I recently sat down with Cameron Adair, chef at Amici Pizza and Bistro in Northeast Minneapolis, to talk about the restaurant, which celebrates its first anniversary on February 28. The owner, Greg Pratt, and Adair, leading the kitchen, opened last year in the redecorated space formerly occupied by Snap Pizza.
From the start, Pratt knew he wanted an Italian American place; the former Snap space was ideal since it already had pizza ovens. As he and Adair collaborated, they planned Amici as a neighborhood-driven, family-friendly, dine-in restaurant with full service, featuring skillfully prepared food made, as much as possible, from locally sourced foods. The menu would have a variety of starters, pastas, and pizzas, with ingredients for both vegetarians and omnivores. Talking with the chef, I began to think it sounded like they were trying to please all of the people all of the time. Contrary to what the adage says, though, the folks at Amici may well be pulling it off.
Amici is on Johnson Street NE, in the Audubon Park neighborhood, about ten blocks north of the Quarry shopping center. Pratt lives a block from the restaurant. Adair is also a proud resident of Northeast. He grew up just a few blocks from the restaurant, his mother teaches at Pillsbury Elementary School, and he and his siblings went to St. Charles, Northeast Middle School, and Edison High School in Northeast.
The owner and chef's commitment and connection to the neighborhood gave them a strong incentive to create something special in Amici. They wanted a family friendly restaurant, but without the mediocrity the phrase often implies. Though "pizza" is in its name, Amici Pizza and Bistro is much more than a pizza place (though you can order for delivery); it's a full-service restaurant whose cooks work hard to prepare something local and delicious for lunch, dinner, and Sunday brunch.
On its menu, Amici lists many of its local food partners. Tomatoes are from Living Water Farms. Lettuce and microgreens come mainly from Harold Weber at Midwest Salad, which also provides local honey, and carrots, radishes and cucumbers in the warmer months. Pork is from Tim Fischer, at Fischer Family Farms Pork, and the beef comes from Thousand Hills Cattle Company whenever possible. Eggs and chicken are from Larry Schultz in Owatonna, Minnesota. For coffee, they order from The Coffee Shop Northeast, which gets locally roasted beans from B & W Specialty Coffee on East Hennepin Avenue. Cured meats, like prosciutto, are from La Quercia in Iowa. And ice cream is from Izzy's, in St. Paul.
Last summer and fall, the produce was as local as it gets -- mainly from Adair's large home garden. (The chef created menu items and specials from what was fresh each week.) Adair credits his time at Lucia's, working with long-time local food advocate Lucia Watson, for his increased awareness and appreciation of hometown food. Even before that, though, his grandparents had a hobby farm, and his parents would take him shopping at the original Seward Co-op, so he has long known the benefits of local food.
One of the first times I visited Amici, I noticed the particular care taken with the food. The salad greens were meticulously stemmed and cleaned; there were no mushy lettuce bits clinging to other leaves as in another, more expensive salad I'd eaten at a different restaurant that week. During brunch last Sunday, I had the fork-tender beef brisket along with polenta, poached eggs, and greens. It was a warm, filling dish, perfect for a cold winter morning. Amici's kids selections are simple and affordable. For just $5, they offer pizza or pasta, drink, fruit, and a treat. The pizzas are nicely done, with a dusting of crunchy cornmeal on their thinnish crust, and they have a nicely balanced sauce that's applied with an appropriately sparing hand. Adair is especially excited about the current seasonal pizza: brined, confit-ed (cooked in bacon fat) pulled pork shoulder, with smoked mozzarella, arugula and pickled onions -- an Italian style twist on a carnitas taco.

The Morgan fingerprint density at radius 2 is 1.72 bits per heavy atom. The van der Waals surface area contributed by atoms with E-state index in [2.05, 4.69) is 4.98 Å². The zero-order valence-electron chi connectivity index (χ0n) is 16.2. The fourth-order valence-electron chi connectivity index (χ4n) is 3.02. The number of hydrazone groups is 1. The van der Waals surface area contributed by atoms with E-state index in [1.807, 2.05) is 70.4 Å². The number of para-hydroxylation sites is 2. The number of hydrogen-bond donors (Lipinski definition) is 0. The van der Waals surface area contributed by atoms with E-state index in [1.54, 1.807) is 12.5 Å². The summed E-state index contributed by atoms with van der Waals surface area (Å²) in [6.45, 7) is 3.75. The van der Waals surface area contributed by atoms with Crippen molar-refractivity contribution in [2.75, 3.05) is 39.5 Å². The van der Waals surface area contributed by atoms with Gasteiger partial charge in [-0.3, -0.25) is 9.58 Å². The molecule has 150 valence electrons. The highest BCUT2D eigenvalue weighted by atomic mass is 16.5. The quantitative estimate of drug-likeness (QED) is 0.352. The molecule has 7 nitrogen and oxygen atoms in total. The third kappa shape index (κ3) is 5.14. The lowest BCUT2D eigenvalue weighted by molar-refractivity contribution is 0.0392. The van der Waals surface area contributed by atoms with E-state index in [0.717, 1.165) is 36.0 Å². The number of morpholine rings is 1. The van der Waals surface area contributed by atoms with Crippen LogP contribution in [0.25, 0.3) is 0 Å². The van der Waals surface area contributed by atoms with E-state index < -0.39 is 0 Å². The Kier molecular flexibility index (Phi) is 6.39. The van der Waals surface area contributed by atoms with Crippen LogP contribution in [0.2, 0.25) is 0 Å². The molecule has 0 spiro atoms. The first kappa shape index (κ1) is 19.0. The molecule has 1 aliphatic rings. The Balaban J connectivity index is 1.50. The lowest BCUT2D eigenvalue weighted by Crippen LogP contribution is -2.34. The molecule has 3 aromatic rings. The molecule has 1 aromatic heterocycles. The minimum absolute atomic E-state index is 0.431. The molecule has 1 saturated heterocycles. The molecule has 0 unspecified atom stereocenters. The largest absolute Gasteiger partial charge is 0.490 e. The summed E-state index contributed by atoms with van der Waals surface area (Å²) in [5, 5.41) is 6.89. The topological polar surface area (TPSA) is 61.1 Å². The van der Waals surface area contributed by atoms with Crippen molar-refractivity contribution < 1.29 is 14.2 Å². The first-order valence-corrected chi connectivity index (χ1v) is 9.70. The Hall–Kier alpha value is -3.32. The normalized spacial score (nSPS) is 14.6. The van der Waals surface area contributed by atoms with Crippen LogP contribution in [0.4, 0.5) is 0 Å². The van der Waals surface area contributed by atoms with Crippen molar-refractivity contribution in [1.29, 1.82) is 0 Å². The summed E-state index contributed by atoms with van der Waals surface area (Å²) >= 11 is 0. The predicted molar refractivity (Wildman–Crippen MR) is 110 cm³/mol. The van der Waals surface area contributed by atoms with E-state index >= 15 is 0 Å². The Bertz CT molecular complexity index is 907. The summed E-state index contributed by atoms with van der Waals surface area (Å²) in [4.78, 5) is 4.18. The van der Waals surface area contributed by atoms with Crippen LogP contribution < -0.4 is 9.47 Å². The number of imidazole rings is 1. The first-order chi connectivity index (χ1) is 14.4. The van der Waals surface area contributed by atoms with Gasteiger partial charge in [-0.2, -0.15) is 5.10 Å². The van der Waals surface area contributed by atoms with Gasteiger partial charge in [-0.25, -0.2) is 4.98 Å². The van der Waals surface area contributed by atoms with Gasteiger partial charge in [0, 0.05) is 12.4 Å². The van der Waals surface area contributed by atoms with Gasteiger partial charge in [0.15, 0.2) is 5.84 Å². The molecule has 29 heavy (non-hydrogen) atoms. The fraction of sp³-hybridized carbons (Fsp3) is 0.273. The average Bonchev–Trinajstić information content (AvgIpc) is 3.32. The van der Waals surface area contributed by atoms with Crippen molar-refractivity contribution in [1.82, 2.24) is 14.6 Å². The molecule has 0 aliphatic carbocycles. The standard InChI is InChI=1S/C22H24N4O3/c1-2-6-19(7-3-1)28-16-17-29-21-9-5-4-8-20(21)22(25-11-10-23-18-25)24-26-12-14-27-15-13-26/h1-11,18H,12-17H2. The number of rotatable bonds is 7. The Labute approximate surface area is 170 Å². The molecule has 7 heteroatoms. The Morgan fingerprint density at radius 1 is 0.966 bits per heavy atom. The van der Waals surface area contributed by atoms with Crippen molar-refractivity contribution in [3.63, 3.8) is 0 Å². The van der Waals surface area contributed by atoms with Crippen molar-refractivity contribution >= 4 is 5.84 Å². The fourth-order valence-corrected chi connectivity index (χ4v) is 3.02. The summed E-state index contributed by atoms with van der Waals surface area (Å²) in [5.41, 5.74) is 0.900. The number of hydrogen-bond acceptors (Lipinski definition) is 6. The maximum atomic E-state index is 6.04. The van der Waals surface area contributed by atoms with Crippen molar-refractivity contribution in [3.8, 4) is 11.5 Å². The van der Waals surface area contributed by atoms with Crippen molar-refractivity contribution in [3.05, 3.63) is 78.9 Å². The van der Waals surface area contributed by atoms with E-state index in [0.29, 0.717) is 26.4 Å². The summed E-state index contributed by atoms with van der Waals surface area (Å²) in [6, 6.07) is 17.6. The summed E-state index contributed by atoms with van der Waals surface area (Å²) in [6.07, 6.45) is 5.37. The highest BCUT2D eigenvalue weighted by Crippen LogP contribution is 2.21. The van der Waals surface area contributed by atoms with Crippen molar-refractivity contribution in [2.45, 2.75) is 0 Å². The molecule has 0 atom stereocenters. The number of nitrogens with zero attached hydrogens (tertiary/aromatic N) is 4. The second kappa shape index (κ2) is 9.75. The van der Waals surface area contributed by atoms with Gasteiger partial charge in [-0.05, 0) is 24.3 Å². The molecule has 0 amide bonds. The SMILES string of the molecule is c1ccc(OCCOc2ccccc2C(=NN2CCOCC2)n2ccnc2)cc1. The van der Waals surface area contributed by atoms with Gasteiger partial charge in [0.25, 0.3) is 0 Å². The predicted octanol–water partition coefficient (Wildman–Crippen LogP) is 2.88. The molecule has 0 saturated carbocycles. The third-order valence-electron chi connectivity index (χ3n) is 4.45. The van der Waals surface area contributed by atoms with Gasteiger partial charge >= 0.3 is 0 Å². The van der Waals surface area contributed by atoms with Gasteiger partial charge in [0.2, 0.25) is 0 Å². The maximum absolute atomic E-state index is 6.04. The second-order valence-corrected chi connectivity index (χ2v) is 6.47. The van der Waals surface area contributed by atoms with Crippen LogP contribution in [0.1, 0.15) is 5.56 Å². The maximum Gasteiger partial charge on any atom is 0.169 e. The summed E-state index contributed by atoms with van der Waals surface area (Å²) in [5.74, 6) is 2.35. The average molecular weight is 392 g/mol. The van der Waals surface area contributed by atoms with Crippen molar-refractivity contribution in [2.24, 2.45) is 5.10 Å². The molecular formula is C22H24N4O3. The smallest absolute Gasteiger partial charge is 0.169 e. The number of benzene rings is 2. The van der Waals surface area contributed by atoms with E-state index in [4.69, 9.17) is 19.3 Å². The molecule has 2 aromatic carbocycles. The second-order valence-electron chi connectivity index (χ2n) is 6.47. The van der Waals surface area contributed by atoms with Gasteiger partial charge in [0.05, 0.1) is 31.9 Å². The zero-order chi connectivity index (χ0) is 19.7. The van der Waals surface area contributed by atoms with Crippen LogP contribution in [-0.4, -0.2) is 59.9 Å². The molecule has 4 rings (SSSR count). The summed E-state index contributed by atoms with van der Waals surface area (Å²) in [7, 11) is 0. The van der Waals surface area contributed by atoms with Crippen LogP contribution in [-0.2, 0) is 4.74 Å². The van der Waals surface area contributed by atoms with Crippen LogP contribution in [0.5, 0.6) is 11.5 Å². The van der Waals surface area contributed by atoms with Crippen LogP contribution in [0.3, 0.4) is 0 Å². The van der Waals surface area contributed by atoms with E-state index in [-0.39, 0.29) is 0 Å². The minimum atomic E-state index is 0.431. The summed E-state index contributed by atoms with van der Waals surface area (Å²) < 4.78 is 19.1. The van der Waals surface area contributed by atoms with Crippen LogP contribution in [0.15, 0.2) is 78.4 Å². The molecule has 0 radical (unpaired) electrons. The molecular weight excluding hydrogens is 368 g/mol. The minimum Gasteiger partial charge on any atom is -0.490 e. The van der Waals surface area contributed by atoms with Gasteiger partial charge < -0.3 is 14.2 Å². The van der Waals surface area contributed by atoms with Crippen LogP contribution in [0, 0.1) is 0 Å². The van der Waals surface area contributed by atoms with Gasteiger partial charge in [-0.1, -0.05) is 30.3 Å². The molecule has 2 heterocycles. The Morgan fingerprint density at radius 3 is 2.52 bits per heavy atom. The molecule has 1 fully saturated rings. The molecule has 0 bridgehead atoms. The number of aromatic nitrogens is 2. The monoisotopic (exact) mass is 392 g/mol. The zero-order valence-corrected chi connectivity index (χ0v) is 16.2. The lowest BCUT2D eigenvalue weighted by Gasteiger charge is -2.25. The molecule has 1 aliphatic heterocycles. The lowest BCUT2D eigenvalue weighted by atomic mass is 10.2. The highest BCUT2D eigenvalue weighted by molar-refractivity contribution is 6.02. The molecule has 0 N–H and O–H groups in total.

Since they opened, there's been some tweaking of the menu in addition to adjustments for food in season, but most dishes have proved their staying power. The Hollywood Pizza, with spinach and mozzarella, and the flourless chocolate cake with Izzy's salted caramel ice cream, are their most popular items. But more creative and less traditional fare, like the hearty orrechiette pasta with roasted cauliflower and the earthy, satisfying black barley risotto, also have plenty of fans, especially among vegetarians. Adair and his sous chef Justin have been pleased by the number of people who embrace the more creative menu items, even if they cost a bit more than an entree from a family-friendly chain does.
Amici's first year had its challenges, but they've been well received in the neighborhood and are hopeful it will continue. Looking around on a weeknight, I saw families with young children, people in business suits, and dressed-up couples out for the night. More of a neighborhood spot than a dining destination, Amici wears its local roots proudly and manages the tricky balance of being approachable and affordable while serving well-prepared food made from quality ingredients.
Amici Restaurant, 2831 Johnson Street NE, Minneapolis, 55418, (612) 781-5711. Open for lunch and dinner Tuesday through Saturday, and for brunch and dinner on Sunday.
Kristin Boldon is a frequent contributor for Simple, Good and Tasty, who also writes for the Eastside Food Cooperative's newsletter on health and wellness, and for her own blog Girl Detective. Her last post for us was "Feeding the Family: Two Weeknight Winter Suppers."